CHIBOK, Nigeria—On May 8, Malala Yousafzai condemned the actions of the terrorist group, Boko Haram, and added her voice to the #BringBackOurGirls movement, addressing the kidnapping of approximately 276 Nigerian schoolgirls. Yousafzai, the Pakistani girl who made a noteworthy recovery after being shot by members of the Taliban, has continued to be an advocate for women’s education.
“Terrorist groups such as Boko Haram prey on girls because they fear them,” Yousafzai said in an interview with CNN. She added that women are targeted by those who fear a society in which women are empowered.The name Boko Haram translates to “Western Education is Forbidden,” and its members specifically oppose education for girls.
“The girls in Nigeria are my sisters,” Yousafzai added, “and it’s my responsibility that I speak up for my sisters.”
The Malala Fund is launching a campaign to aid Nigerian girls in their quest to receive an education. Yousafzai has also released a photo on social media in which she is holding a sign reading #BringBackOurGirls. She is not the only one joining the social media movement. On Thursday, First Lady Michelle Obama joined the twitter movement as the President prepared to deploy a team of military, law enforcement and hostage negotiators to Nigeria in order to aid the recovery effort, with the approval of Nigerian President Goodluck Jonathan.
Former Secretary of State Hilary Clinton criticized the actions of the Nigerian government in an interview with CNN on May 7. In the interview, Clinton stated that the kidnapping of the girls was “abominable,” “criminal,” “an act of terrorism” and that it “merits the fullest response possible, first and foremost from the government of Nigeria.” Clinton has also joined in the social media campaign, tweeting a message with the globally trending hashtag #BringBackOurGirls this past Sunday.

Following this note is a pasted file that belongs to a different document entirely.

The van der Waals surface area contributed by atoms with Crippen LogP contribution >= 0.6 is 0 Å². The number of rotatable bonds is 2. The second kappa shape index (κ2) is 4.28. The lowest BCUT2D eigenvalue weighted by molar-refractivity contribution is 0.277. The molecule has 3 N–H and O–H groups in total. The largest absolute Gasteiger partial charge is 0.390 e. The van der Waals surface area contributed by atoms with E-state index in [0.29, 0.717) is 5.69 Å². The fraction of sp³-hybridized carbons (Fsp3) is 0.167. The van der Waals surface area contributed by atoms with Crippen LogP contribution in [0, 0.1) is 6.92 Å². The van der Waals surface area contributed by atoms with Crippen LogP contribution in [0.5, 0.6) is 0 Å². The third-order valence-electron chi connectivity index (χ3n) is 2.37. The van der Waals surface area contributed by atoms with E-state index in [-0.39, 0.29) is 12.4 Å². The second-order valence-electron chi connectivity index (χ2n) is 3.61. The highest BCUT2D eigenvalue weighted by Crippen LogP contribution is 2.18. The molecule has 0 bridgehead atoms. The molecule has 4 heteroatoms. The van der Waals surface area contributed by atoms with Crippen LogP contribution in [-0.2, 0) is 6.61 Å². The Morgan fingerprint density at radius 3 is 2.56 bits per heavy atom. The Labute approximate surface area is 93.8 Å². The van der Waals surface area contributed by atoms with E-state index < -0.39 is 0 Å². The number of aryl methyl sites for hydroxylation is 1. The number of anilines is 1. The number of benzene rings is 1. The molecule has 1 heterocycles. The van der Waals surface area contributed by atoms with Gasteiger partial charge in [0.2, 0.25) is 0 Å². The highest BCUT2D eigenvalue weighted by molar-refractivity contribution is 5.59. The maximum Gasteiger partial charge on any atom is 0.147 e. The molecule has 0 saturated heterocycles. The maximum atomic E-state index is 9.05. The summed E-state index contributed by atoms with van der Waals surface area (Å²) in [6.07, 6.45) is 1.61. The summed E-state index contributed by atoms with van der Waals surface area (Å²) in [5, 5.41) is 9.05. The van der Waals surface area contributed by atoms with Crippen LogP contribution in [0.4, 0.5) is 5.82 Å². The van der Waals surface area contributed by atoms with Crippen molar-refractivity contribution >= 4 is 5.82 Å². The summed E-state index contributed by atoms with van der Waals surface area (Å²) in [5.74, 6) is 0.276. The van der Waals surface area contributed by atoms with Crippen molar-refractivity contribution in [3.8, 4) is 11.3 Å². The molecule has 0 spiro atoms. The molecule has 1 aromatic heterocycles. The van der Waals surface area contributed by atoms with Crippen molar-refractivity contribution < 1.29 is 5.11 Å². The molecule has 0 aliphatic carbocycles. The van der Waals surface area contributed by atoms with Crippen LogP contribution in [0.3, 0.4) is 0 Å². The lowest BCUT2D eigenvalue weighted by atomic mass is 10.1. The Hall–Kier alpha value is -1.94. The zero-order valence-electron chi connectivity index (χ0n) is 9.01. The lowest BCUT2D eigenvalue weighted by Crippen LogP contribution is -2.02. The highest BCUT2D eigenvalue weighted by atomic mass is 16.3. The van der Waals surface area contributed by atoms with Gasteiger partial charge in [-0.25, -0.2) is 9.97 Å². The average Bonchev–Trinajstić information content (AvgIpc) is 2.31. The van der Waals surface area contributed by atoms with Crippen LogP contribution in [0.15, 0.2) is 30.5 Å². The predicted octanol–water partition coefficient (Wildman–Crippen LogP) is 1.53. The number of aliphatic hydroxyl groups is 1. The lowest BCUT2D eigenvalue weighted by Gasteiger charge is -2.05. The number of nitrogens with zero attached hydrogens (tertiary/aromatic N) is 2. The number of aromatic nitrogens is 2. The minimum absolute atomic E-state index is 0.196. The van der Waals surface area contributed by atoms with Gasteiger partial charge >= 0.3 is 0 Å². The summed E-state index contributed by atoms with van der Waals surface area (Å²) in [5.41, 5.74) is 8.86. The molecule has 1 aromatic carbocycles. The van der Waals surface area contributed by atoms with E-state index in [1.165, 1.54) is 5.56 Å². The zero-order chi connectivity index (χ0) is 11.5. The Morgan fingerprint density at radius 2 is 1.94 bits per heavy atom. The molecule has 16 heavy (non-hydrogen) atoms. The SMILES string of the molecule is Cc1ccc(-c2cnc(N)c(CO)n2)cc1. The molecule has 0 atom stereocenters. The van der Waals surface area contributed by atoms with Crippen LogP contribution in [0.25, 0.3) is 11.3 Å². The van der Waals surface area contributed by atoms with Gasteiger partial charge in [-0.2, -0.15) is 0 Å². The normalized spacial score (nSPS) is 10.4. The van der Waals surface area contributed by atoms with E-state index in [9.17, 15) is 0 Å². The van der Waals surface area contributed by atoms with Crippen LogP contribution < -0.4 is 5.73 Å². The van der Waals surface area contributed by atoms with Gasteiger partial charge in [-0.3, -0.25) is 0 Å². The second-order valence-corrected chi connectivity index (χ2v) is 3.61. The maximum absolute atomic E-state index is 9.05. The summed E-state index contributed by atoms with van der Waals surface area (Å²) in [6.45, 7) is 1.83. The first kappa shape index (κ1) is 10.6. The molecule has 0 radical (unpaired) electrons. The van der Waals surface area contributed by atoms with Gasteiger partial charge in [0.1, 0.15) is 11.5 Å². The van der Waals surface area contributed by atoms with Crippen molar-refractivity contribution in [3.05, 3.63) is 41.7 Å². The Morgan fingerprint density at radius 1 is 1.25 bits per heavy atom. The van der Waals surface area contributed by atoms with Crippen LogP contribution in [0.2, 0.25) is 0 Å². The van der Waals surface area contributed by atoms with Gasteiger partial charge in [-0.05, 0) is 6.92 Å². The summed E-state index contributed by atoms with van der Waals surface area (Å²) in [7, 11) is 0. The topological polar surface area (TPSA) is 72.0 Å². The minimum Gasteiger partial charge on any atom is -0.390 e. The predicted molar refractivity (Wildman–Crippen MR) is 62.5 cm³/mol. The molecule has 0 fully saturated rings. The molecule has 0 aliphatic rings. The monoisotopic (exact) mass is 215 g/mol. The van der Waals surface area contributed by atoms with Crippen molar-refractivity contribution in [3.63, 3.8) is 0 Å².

Alongside the Nigerian government, the Nigerian military has also been criticized for failing to act. When family members, searching for their missing children, had discovered their proximity to the Boko Haram camp, the family members returned to Chibok and begged the soldiers to join the search. The soldiers refused.
The Chibok Government Girls Secondary School, where the missing girls attended, had closed its doors in response to increasingly deadly attacks by the terrorist group. However, the school has reopened to allow students in their final year to take exams. On May 6, eight more girls were kidnapped from another village in the region.
It is unclear if the group plans to sell these girls as slaves, as they have planned to do with the schoolgirls kidnapped previously. Reports have already begun to circulate that some of the girls have been taken to Chad and Cameroon to be sold as brides to members of Boko Haram for $2,000 Nigerian naira, or $12. Other girls have been reportedly trafficked as sex slaves across Nigeria’s borders.